As a design issue, the minimal number of four opportunities was chosen in somewhat of an arbitrary fashion, based on experience and industry standard approaches. This number is thought to provide stable enough estimation, given the chance to see a recurring pattern of selecting errors that reflect the given misconception. If a student makes a selection of a given misconception at least 75% of the time, we can be fairly confident that they have the given misconception. If it is chosen between 50 and 74% of the time, we conclude that they may have the misconception, but we are not as sure as we are when they systematically select the wrong answer with that misconception. Anything less than 50% does not permit us to make a conclusion about the systematic reflection of a given misconception.

Using the percent of times the student picks the answer reflecting a given misconception, the report will show either that the student definitely has the misconception, possibly has the misconception, or that there is no evidence of a pattern indicating that the student has the misconception. Figure 5 shows this report.

Figure 5: Misconceptions and errors

Grouping of Students


The reports also provide a listing of students by their misconception patterns that are often useful to teachers in setting up small group instruction. This information is used by teachers to have a diagnostic understanding of their students, and can be used to guide instruction for them. Teachers can group students together who have similar misconceptions, or can group a student with a given misconception with another student who understands the misconception.

Checkpoint Assessments


The checkpoint assessments are provided several times over the course of the module. Each includes a debugging activity in which the students are asked to review each wrong answer and determine the thought pattern that would have led to the choice of that wrong answer. This is an additional design feature that enhances the diagnostic value of the checkpoint assessments as the discussion focuses on the thought patterns that exemplify misconceptions.

Figure 6 shows a report of the checkpoint assessments. The number of correct answers is transformed by a predetermined cutpoint, to indicate that the student is doing well (shaded green), may be having some difficulties (shaded yellow) or is have a great deal of trouble (shaded red). The cutpoints vary with the checkpoint assessments, determined by expert judgment for each one. While not scaled together in a psychometric analysis, the use of the judgment methodology simply indicates the student’s status on the given checkpoint, and whether their relative status has changed from one checkpoint time to another.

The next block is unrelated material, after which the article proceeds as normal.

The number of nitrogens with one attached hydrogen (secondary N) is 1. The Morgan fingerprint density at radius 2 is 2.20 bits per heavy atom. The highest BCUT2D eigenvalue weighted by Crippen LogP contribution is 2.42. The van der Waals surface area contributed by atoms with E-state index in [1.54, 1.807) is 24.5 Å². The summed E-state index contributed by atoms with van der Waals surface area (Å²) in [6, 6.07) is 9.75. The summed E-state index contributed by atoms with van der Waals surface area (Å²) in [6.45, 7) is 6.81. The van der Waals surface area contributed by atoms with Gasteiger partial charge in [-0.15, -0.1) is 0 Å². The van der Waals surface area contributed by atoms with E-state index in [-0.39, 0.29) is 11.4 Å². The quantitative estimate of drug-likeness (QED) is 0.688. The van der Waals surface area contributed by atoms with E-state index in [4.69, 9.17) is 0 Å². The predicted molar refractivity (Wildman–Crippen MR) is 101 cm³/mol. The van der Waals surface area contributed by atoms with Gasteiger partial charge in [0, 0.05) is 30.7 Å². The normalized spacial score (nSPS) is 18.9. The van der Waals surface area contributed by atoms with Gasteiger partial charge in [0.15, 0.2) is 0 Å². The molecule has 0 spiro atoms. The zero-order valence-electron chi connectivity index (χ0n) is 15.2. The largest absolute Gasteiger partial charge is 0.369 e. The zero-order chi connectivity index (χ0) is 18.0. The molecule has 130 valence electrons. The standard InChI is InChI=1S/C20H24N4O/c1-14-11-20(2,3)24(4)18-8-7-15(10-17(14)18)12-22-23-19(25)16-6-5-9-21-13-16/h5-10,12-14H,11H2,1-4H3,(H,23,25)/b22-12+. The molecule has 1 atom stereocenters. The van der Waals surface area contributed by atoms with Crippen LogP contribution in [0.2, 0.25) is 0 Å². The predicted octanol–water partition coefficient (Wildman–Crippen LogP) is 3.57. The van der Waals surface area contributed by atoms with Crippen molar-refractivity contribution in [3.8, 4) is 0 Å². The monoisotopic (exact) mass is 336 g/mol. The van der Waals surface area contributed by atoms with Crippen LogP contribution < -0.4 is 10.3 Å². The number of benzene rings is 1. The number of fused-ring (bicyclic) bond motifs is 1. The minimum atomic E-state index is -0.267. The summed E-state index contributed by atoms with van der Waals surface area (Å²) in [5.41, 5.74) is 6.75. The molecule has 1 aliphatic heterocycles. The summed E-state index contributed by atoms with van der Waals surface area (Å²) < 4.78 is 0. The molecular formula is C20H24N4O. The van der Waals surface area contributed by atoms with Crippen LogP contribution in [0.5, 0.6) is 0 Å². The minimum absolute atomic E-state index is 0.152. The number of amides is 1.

Figure 6: Checkpoint report

Literacy Navigator


The Program

Literacy Navigator is also an intervention program, designed for students who are having trouble keeping up with their regular classroom instruction and need additional focused teaching around informational text comprehension. It consists of a foundation module and several follow-on modules, each providing instruction in comprehension of informational text.

The assessments for Literacy Navigator (Figure 7) are also very carefully designed, and the reports feature diagnostic information similar to those just described for Mathematics Navigator. The roster reports are organized just as they are for Mathematics Navigator. They provide a listing of what each student gave as an answer for each question, and a hyperlink to the question itself so that the teacher can view the question and the option choices. The texts used are not provided on line; teachers must refer back to the actual tests themselves to view the text, but the actual items are viewable through the hyperlinks.